Idiotype-specific vaccination for inactivation of autoaggressive T-cells

    The unique determinants found in the variable regions of T-cell and B-cell receptors are known as idiotypes. These variable regions are formed during the postnatal period, allowing them to act as Ags that bypass innate immune tolerance and trigger idiotype-specific immune responses. This constantly active, adaptive idiotype-anti-idiotype mechanism plays a crucial role in controlling autoimmune reactivity, and its malfunction can lead to the development of autoimmune diseases [3, 4].

    The TCV concept utilizes multiple immunizations with self-reactive T-cells to stimulate anti-idiotypic immune responses. The goal is to eliminate or deactivate these pathogenic immune cells within the body. Autoimmune memory T-cells, intended for TCV, can be isolated from a patient’s blood during a disease exacerbation. Clinical TCV studies have reported safety and immunological effectiveness in treating multiple sclerosis [35] and rheumatoid arthritis [6, 7], with the ability to induce anti-idiotypic CD4+ and CD8+ T-cells against hyper-variable TCR regions, including both the complementarity determining regions (CDRs) 2 and 3 [3]. In this scenario, CD8+ T-cells exhibited inhibitory and/or cytotoxic activity against CD4+ T-cells, with the latter inhibiting pathogenic immune cells by producing interleukin-4 (IL-4) and IL-10. TCV has also been shown to induce regulatory T-cells (Tregs) that control T-cell activation via cognate T-T interactions [4]. Additionally, inhibition of TCR-mediated immune reactivity can be achieved by surface TCR masking with specific Abs [8]. It is crucial to note that the TCV approach has no serious side effects and can induce anti-idiotypic immune reactivity in patients not only at the early stages but also at the advanced stages of autoimmune diseases when immunoregulatory mechanisms are significantly compromised due to long-standing illness and treatment-related drug burden [5, 7].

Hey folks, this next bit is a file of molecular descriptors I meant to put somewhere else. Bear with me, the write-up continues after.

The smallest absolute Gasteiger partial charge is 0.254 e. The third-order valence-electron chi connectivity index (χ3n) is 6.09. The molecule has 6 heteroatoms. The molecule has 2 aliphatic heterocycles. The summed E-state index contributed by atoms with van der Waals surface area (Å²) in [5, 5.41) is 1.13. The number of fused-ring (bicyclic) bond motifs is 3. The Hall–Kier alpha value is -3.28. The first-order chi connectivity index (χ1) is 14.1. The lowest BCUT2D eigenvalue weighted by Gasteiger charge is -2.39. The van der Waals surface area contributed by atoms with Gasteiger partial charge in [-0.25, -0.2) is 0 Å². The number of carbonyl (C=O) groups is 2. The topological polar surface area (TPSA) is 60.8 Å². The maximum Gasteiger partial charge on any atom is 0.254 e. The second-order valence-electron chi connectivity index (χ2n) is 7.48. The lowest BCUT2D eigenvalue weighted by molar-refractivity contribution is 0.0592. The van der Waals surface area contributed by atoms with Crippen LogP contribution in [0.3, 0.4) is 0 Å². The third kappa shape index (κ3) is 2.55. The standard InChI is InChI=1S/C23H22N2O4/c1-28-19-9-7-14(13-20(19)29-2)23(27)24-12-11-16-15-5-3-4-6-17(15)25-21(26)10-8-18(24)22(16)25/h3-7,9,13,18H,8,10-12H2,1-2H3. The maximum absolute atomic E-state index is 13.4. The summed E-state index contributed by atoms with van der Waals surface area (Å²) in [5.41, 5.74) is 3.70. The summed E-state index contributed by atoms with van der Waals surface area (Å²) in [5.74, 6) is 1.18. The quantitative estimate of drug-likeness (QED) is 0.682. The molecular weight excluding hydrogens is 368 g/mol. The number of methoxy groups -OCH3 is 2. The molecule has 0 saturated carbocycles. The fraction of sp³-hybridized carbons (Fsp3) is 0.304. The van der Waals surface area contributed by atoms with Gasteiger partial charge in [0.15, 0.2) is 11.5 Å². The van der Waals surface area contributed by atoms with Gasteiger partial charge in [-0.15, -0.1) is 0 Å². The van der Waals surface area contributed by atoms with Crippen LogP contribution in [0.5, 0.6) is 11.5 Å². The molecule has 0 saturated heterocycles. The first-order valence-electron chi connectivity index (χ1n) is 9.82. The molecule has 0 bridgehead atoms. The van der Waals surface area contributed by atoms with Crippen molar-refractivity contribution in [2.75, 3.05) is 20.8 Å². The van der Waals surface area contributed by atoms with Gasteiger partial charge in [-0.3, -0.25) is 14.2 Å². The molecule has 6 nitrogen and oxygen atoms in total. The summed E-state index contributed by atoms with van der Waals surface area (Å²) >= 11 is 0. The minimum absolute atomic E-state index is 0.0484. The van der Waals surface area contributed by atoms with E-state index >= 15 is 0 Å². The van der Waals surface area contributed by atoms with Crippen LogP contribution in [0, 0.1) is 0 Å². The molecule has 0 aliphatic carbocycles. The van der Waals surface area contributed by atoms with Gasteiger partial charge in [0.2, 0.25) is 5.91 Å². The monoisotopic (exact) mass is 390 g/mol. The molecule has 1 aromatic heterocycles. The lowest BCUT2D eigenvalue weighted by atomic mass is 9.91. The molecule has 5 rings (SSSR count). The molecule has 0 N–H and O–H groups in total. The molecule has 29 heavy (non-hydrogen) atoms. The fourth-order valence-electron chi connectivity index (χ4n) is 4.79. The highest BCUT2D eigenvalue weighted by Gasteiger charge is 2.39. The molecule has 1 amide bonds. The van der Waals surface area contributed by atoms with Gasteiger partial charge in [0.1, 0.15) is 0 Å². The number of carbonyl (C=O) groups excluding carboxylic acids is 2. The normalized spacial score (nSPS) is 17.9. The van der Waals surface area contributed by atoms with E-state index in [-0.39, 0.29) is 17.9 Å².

Ab-based destruction of autoaggressive T-cells

    From an immunocytochemical standpoint, the cytotoxic effect mediated by Abs is characterized by a threshold phenomenon. This phenomenon suggests that immune complexes linked to cell membranes must achieve a specific density threshold to initiate the cytolytic process. This concept was validated through experimental evidence involving both polyclonal and monoclonal Abs that target a range of membrane-associated Ags [9, 10]. A novel immunotherapeutic concept of low Ab dose immunotherapy has been proposed, which makes use of more than one membrane Ag-specific Ab species administered in suboptimal dosages (that facilitate just partial Ab-mediated coverage of relevant antigenic determinants) for the selective destruction of pathogenic cells [9]. Theoretically, this technique facilitates the formation of Ag-Ab complexes on the cell surface that would reach a threshold cytolytic density only on pathogenic cells conditioned upon recognition of surface Ags by all individual Abs in the immunotherapeutic Ab formulation [9, 10]. In this scenario, non-pathogenic immune cells and surface markers expressed thereon would be recognized by some (but not all) Abs, thus preventing membrane-associated Ag-Ab complexes from reaching critical cytotoxic threshold levels with ensuing cytolysis. The therapeutic platform proposed could utilize two or more therapeutic Abs at suboptimal doses, with decreasing risks of serious complications resulting from any single Ab administered at the optimal therapeutic dose [9, 10].